(From the May 14, 2009 Grand Haven Tribune)
I don’t think I’ve been particularly influenced by Michelle Obama. Same goes for Rush Limbaugh. Ditto that for the guys who invented Twitter, Senator Edward Kennedy, or Nouriel Roubini (who supposedly predicted the economic crash, meaning he influenced no one, at least not soon enough).
All of these people and more—a total of 100 individuals—are included in the annual TIME 100—The World’s Most Influential People. I’m sure TIME Magazine has a point with some of them. They certainly influence us indirectly with inventions, public policy and other elements of common life they had a hand in. We should not take their contributions to society for granted. To a degree, they are influential. Just not the entertainers; especially not George Clooney. Tiger Woods also has not influenced me, as evidenced by the fact that I have gained no additional influence over my golf ball whenever I play.
The truth is, if someone came up to me and asked me who really influenced me, none of the people on TIME’s list would pop into mind. At the same time, the individuals I would think of would never occur to TIME editors I’m sure. So, I give you: Tim’s Most Influential People.
I’d have to start with my parents. I know some people in TIME helped negotiate world peace and so forth. But I’d have to say learning to tie my shoes and go potty by myself was a more pressing concern when I was growing up. Call me selfish. But where would I be without those skills today? Once I had the shoelaces and bathroom situations mastered, they moved on to other things. They limited my TV watching, probably instilling a life-long love of reading that led to all three of my careers. Their greatest influence was leading me to a faith that has guided every aspect of my life. Not bad for an immigrant and a plumber.
Add to my parents my in-laws. Most people roll their eyes at the mention of in-laws. I got lucky—a second set of parents whose values are consistent with my own mom and dad. Their additional influence has been making me aware of commercial airline flight schedules, investment advice, health issues, and some of the intricacies of auto repair, to name a few. They also had a daughter of whom I’m quite fond.
That daughter is now my wife and arguably one of the most influential people in my life currently. She brings the Food Network to life in our home. If the way to a man’s heart is through his stomach, she pretty much has a vice grip on my aorta. She also gives my heart a workout. After I introduced her to running, she persistently influences me now to get out there and run, usually for more miles than I intend. She also taught me the concept of compromise. For example, if I want to do one thing, and she wants to do another, we “compromise” and do what she wants. I get that now.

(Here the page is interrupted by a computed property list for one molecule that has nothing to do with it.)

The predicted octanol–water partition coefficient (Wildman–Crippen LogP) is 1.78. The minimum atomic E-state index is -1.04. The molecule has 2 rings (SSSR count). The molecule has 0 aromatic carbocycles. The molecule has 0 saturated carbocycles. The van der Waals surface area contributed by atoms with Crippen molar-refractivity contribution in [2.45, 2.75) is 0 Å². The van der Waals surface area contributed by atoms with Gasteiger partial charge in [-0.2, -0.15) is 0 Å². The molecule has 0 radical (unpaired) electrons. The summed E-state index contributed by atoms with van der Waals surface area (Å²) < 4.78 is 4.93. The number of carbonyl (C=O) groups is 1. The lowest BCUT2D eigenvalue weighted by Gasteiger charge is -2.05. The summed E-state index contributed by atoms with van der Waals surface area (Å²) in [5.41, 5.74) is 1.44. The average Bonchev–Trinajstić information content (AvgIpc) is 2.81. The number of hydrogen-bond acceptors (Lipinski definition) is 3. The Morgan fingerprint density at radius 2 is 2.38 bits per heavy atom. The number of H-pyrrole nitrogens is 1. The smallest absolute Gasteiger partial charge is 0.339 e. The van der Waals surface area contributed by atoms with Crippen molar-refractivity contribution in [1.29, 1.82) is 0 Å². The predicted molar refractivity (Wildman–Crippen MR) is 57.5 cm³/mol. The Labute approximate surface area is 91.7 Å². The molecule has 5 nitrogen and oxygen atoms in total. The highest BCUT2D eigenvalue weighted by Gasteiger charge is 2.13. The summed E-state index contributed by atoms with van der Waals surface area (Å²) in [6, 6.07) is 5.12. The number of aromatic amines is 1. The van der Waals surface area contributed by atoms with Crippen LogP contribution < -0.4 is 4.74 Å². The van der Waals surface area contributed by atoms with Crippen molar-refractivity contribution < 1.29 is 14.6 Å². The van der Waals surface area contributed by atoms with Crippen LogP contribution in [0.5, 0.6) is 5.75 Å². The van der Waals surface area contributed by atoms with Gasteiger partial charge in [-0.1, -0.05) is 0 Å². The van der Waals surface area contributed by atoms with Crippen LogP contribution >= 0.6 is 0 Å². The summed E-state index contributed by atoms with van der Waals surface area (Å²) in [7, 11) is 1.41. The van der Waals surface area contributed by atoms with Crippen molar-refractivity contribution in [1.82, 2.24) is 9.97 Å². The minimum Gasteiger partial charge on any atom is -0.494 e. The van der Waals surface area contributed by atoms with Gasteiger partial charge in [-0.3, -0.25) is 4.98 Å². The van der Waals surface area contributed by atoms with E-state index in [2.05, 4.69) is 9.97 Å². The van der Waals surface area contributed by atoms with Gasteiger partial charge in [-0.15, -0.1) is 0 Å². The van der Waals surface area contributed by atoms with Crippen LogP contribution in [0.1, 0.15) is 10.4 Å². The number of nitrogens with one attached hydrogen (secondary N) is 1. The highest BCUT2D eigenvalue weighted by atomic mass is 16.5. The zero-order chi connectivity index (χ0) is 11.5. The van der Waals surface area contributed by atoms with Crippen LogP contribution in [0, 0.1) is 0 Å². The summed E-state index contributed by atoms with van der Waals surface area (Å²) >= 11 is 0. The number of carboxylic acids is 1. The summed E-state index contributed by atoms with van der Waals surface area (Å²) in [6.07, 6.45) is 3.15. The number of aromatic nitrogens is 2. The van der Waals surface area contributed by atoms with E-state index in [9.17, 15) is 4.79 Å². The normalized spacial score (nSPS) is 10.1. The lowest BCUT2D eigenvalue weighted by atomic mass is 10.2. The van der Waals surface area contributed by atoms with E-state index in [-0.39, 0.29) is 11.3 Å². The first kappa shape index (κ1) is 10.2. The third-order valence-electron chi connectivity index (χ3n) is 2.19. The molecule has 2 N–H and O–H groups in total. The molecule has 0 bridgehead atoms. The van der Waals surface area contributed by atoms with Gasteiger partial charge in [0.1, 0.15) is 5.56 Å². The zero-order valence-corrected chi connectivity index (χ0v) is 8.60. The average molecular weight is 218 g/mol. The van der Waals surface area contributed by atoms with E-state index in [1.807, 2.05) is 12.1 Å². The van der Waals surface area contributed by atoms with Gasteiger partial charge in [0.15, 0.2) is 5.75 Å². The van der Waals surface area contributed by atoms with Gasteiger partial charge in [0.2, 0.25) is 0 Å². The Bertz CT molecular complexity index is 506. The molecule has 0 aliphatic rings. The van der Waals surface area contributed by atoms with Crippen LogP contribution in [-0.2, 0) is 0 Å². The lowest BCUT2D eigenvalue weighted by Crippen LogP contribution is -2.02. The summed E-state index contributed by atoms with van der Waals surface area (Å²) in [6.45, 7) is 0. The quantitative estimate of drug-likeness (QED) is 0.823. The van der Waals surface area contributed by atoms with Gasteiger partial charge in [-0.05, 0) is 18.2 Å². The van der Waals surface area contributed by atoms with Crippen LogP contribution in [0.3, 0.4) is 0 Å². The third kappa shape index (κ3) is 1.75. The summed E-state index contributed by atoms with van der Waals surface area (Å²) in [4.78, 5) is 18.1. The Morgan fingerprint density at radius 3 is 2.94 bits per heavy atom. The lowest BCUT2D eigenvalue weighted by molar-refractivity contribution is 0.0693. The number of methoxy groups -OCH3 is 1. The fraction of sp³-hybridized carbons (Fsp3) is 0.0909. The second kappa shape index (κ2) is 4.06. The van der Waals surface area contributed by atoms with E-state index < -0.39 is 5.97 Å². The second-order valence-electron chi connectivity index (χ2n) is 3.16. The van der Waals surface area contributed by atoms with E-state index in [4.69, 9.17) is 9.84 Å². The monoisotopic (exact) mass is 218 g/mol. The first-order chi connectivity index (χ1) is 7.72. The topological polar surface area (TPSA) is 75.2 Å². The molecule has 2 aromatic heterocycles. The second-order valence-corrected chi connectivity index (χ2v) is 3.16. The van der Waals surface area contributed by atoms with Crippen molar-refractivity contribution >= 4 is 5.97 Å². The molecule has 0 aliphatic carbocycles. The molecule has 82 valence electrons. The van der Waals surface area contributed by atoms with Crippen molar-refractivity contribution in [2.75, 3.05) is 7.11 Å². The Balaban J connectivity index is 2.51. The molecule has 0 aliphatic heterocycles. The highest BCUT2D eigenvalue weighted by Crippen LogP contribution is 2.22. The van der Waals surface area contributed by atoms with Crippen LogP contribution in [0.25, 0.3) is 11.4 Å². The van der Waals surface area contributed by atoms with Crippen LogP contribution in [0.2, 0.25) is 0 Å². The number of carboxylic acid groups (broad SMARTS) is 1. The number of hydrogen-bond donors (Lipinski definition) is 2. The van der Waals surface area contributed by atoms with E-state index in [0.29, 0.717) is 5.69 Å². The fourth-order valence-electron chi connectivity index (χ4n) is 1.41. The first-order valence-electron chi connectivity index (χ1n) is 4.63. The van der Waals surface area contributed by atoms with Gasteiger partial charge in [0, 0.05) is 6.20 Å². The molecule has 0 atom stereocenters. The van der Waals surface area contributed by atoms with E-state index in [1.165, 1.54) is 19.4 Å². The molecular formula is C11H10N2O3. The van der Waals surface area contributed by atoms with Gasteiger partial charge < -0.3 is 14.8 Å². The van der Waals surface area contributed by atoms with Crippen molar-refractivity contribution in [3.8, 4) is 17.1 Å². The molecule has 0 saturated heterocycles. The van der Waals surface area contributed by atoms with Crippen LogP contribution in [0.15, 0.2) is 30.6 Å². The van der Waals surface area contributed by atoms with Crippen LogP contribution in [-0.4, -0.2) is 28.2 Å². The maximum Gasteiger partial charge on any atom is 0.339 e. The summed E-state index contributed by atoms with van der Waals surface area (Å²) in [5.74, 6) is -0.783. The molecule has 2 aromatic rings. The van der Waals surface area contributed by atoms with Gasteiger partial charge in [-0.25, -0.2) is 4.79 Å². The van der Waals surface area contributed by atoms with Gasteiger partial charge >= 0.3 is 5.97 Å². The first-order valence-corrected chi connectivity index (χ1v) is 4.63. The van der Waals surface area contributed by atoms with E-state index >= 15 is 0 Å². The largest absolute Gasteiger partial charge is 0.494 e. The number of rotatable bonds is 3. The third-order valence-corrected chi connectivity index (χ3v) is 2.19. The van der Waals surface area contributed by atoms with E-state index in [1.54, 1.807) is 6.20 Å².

The educators in my life can’t be left out. There was the middle school English teacher who hung parts of speech from the ceiling to help us understand and enjoy sentence diagrams. A professor when I was an undergraduate visited me in Washington DC when I was a kid on my own in the big city doing an internship. The chair of my doctoral dissertation committee has a work ethic and patient guidance that directly influence how I engage my own students today.
Speaking of students, they influence me as well. They write papers and do projects that teach me. They inspire me when they go on to jobs that involve innovative application of what they studied in college. And they keep in touch! Just this past month I’ve spoken with current and former students who are working in advertising for Google in Ireland, teaching English in China, serving as executive director of an organization seeking a cure for a rare disease, and starting social media efforts for a major corporation.
Friends and neighbors make the list of Tim’s Most Influential People. They provide help, humor, feedback and perspective at just the right moments in life. Whether in person, on the phone or via email, this network has influenced or confirmed many a decision in my life, from the proper time to apply lawn fertilizer to how to handle an issue at work. Those two things aren’t related, by the way.
There are others who have influenced me and I don’t want to leave them off the list, but I am running out of room. Let me just say that this last group made the impression on me that humility is a good thing. I honor them by not mentioning them here.